David thinks this could be a viable option for super-patrons and that I should offer it as an option. What do you think?

Taking care of business

I'm at this weird point in my music “career” where doing it all myself is getting hard to maintain. I'm naturally cagey about involving anyone else in my stuff but it's probably time to delegate some of the things I'm not good at (booking, promotion, talking to other human beings).

I've been attending workshops put on by Live 88.5, a local radio station, and it's been helpful – mostly in that it's shown me what I don't want.

Not to bag on the panelists because it was very informative and they're all successful, but I felt like a big dumb outsider. Things I heard: “What the fuck is a twitter”, “I get my son to show me how to work Facebook”. The preferred strategy was generally:

  • Tour endlessly
  • Lose money/go into debt
  • Chase radio play
  • Wait for it to eventually become profitable

This obviously can work and that's cool, though the scale seems impractical to me.

I'm not unique in having put together a modest fanbase and income from music, and that strategy feels like a tremendous step backwards. And for what? All I can think of is the promise of fame, but sustainability's always been more attractive to me.

Last night I asked a long rambling question focusing on the Internet, but I think the larger question is: where do I find people who can help me grow from where I am, not re-start my career in some traditional way?

Band no more

Over the weekend I broke up with my band. It wasn't them, it was me. Thanks to Bruce and Matt for the awesome support and good times. I'm trying to figure out what's next and I'll probably be looking for ideas on here.

How does a “one man band” do a rocking live show that isn't boring as all hell?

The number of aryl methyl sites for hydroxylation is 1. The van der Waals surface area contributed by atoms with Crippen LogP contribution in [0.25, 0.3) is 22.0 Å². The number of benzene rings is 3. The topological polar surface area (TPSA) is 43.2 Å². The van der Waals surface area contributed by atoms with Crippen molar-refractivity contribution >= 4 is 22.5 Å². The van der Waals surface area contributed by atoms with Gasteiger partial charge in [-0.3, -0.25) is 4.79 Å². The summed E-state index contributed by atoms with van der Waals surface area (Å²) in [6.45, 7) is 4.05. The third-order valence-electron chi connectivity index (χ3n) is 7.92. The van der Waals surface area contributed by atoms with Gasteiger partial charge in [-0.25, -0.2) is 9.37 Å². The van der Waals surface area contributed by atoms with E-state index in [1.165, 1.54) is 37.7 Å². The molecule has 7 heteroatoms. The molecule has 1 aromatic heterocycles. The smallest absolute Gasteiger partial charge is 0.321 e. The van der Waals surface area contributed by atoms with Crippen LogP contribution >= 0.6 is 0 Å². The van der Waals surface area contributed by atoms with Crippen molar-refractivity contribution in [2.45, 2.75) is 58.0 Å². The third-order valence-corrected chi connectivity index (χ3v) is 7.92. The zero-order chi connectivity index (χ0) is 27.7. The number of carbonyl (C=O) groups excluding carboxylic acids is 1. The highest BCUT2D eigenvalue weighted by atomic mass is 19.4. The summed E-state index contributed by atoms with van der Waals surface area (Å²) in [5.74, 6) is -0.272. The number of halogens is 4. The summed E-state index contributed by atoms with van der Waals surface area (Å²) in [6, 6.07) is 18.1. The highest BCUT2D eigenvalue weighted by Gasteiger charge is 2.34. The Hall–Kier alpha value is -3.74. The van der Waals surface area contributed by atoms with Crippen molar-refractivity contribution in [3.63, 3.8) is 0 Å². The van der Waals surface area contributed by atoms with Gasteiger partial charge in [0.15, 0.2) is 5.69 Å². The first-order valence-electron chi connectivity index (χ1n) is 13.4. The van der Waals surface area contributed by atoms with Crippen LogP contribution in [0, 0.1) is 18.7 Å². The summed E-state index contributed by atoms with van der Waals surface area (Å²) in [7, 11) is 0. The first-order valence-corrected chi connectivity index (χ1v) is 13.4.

newsBrad Turcottebusiness, live
Promotion suggestions?

So the dark, paralyzing fear of having a new album coming out shortly is that maybe nobody will listen to it! So I pose you this question:

If you were (or are) an independent musician with a very limited budget and a new alternative/rock-style album scheduled for release in a few weeks, where and how would you promote it?

I'm mostly looking for places/people to send/pitch it to, but I'll appreciate more elaborate or imaginative suggestions.

Indie Band Survival Guide

indieband A long time ago I was interviewed for a book called the Indie Band Survival Guide by some nice fellas. It's published and available to buy now. I didn't know what to expect, but I got a copy in the mail the other day and am impressed.

It's real thorough and just the Internet stuff alone would be valuable to any musician trying to wrap their head around this web thing. Plus I run my big mouth off in it.

Your locations

Since I've been going geo-crazy lately, here are some data pictures (wheee!!):

subscriber locations

map-signups

Red markers for anyone who subscribed and entered their location in the past couple of days.

album sale locations

map-albums

Blue markers for a couple years of album sale data.

subscribers and album sale locations

map-all

Not shown: Antarctica -- not big fans of mine apparently.

If you want to stand up and be counted, you can sign up on the Live page.

New music & store makeovers

In preparation for the new album release I've re-vamped all the music/store sections on the site. I'll spare you the boring tech details but it was A LOT OF WORK. Here's some of the new stuff:

  • Affected pages are music, I Don't Know What I'm Doing, I Don't Know What I'm Doing Remixed, Outside the Inbox and the store.
  • I tried to roll buying and listening together in a non-obnoxious way. Anywhere you can listen to the albums you can also buy them and vice versa.
  • Combined physical and digital buying instead of having two separate stores.
  • Every album has a flash player on it now for quick listening.